The guide is rewritten and includes helpful guidance, but continues to prioritise the good instincts of experienced committee members over a generic box ticking approach. The guide will be a useful tool to reflect on the role and practice of your remuneration committee. We pick up some of the key points for share incentives arrangements below.
Whose remuneration does the remuneration committee consider?
The new guidance emphasises the need to consider the senior team members as well as executive directors when looking at pay levels, share schemes and alignment with risk parameters. There should be clear terms of reference which are updated at least once a year, so this is a prompt to consider an update.
Communication with shareholders
The revised guide includes as a key responsibility of the remuneration committee, the responsibility of communication with shareholders in the annual report on remuneration issues, including giving sufficient information to allow them to decide whether or not to support remuneration policy.
The revised guide states the UK Corporate Governance Code recommendation that the remuneration committee chair should previously have served on the committee for at least 12 months.
The guide picks up a number of administrative points, including:
- There should be minutes of each meeting which should record decisions about each individual director's remuneration and overarching decisions,
- If the usual minute taker is conflicted, because their remuneration is under discussion, an HR team member may take minutes.
- Comprehensive information should be circulated in advance of meetings.
- Privacy issues should be considered when circulating information, which will usually include sensitive information.
- KPIs for LTIPs should be clearly recorded and communicated to participants in a timely manner.
Remuneration Policy should be reviewed in detail every three years. The guide sets out key principles against which the remuneration committee can test their policy. Points to highlight include:
- A reference to requiring vested shares to be held for a period of, usually, two years as a way of maintaining a long-term focus. The requirement for post vesting retention, net of shares sold to pay tax, is widely adopted in the main market.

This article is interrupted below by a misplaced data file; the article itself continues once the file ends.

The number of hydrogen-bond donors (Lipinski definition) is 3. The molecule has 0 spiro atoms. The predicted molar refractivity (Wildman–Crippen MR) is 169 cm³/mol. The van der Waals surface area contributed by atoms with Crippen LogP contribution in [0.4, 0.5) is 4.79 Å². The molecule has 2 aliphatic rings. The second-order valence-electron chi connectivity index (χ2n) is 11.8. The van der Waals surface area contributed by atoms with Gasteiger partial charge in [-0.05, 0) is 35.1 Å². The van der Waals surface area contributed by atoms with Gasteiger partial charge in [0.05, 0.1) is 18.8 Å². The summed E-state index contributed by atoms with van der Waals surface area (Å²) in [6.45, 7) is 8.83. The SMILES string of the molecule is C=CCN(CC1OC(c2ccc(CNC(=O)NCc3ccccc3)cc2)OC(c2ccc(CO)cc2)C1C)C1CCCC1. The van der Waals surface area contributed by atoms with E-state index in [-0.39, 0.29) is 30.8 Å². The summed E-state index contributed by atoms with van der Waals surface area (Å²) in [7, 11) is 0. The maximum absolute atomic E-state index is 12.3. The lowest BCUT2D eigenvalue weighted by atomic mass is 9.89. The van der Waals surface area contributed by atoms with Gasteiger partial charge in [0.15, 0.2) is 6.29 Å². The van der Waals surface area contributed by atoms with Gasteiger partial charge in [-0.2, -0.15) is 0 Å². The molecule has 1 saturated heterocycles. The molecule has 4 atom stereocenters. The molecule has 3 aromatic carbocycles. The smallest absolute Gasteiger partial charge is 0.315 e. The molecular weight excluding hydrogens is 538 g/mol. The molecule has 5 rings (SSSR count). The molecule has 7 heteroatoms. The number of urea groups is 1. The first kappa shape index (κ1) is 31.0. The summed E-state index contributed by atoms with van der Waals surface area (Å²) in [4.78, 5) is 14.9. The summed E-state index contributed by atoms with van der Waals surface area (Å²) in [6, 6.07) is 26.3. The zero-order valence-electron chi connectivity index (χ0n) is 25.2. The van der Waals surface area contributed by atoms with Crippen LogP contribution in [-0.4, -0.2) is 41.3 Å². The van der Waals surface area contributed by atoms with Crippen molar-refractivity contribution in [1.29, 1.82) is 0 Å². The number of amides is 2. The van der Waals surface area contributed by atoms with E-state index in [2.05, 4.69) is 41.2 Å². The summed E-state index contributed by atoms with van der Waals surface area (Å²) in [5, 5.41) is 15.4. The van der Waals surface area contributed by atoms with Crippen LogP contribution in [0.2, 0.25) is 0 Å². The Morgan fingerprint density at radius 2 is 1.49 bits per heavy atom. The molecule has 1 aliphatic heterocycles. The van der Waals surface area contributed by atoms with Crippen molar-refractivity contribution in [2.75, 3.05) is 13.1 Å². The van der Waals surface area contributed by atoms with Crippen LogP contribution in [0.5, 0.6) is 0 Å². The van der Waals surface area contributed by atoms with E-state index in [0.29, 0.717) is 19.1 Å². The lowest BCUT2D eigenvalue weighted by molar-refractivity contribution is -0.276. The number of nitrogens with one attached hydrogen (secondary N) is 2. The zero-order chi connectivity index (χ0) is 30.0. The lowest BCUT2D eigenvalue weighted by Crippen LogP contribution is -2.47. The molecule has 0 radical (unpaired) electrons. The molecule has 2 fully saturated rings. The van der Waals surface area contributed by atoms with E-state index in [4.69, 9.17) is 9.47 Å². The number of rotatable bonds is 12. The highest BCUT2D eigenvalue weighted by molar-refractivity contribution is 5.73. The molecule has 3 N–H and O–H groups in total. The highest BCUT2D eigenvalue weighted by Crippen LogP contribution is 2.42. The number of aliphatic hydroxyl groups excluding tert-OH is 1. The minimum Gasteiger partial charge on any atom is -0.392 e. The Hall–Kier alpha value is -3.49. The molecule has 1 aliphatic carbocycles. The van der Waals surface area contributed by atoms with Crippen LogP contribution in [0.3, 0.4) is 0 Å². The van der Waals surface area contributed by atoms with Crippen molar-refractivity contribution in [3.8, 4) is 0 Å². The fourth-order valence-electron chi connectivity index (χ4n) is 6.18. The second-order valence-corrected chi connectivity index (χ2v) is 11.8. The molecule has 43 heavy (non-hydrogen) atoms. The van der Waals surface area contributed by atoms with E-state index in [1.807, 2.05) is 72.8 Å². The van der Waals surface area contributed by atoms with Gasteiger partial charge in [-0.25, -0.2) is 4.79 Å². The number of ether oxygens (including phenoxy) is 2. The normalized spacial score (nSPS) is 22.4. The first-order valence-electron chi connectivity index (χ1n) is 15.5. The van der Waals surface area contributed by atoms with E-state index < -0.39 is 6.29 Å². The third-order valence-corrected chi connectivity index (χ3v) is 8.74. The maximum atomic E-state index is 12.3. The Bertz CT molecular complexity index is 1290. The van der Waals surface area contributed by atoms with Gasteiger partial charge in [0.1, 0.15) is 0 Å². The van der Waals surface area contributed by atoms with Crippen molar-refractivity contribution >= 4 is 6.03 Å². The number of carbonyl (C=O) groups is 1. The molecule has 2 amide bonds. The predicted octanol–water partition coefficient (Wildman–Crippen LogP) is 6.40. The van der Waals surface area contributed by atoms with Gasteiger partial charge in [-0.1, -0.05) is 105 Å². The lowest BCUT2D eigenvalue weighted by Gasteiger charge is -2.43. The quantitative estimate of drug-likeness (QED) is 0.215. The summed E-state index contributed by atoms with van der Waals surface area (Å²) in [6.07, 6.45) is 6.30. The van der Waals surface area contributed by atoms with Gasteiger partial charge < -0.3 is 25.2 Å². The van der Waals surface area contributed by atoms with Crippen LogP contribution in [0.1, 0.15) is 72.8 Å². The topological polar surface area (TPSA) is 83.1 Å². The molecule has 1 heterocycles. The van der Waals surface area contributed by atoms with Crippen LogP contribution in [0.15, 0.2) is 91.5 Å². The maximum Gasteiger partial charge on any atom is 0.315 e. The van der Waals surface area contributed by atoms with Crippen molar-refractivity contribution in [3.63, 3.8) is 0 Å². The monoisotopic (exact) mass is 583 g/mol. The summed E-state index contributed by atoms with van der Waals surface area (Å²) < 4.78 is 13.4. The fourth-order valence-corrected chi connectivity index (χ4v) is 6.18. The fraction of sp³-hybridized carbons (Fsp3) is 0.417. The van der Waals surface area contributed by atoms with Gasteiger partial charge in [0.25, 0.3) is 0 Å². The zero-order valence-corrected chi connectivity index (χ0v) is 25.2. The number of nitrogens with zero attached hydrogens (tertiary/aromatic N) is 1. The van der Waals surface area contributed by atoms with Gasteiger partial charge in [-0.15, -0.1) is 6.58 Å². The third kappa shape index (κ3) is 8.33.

- Developing share ownership guidelines requiring executives to build and maintain a holding of shares by reference to their basic salary.
- Requiring shares to be held for a period following the cessation of employment.
- The inclusion of a reference to introducing or refreshing all-employee share plans.
Targets should be clearly disclosed in the remuneration report. For long-term incentives, targets should be disclosed prospectively at the start of the vesting period and the again, with commentary, on vesting.
The guidance states that malus and clawback arrangements are expected to allow lapse/clawback when there is: a material misstatement of results, gross misconduct, bringing the company into disrepute, corporate failure, fraud or performance conditions having been based on errors.
Annual bonus deferral
Consideration should be given as to whether there should be a partial deferral of bonuses into shares.
The guide sets out considerations regarding the design of LTIPs. In particular, the guide suggests considering retaining the ability to reduce the number of shares on vesting where there is perceived to be a windfall gain. It also advocates including a requirements for vested shares to be held for a further period following the end of the performance period.
The guide includes helpful information on the statutory reporting requirements and in some cases suggests levelling up in terms of the disclosure made to accord with the main market requirements.
Shareholders communications regarding new incentive plans
The guide suggests that key shareholders should be written to at a fairly early stage. In the case of a major change to remuneration policy it is suggested that a six month period is allowed for consultation.
The guide is available for purchase at the Quoted Companies Alliance website www.theqca.com
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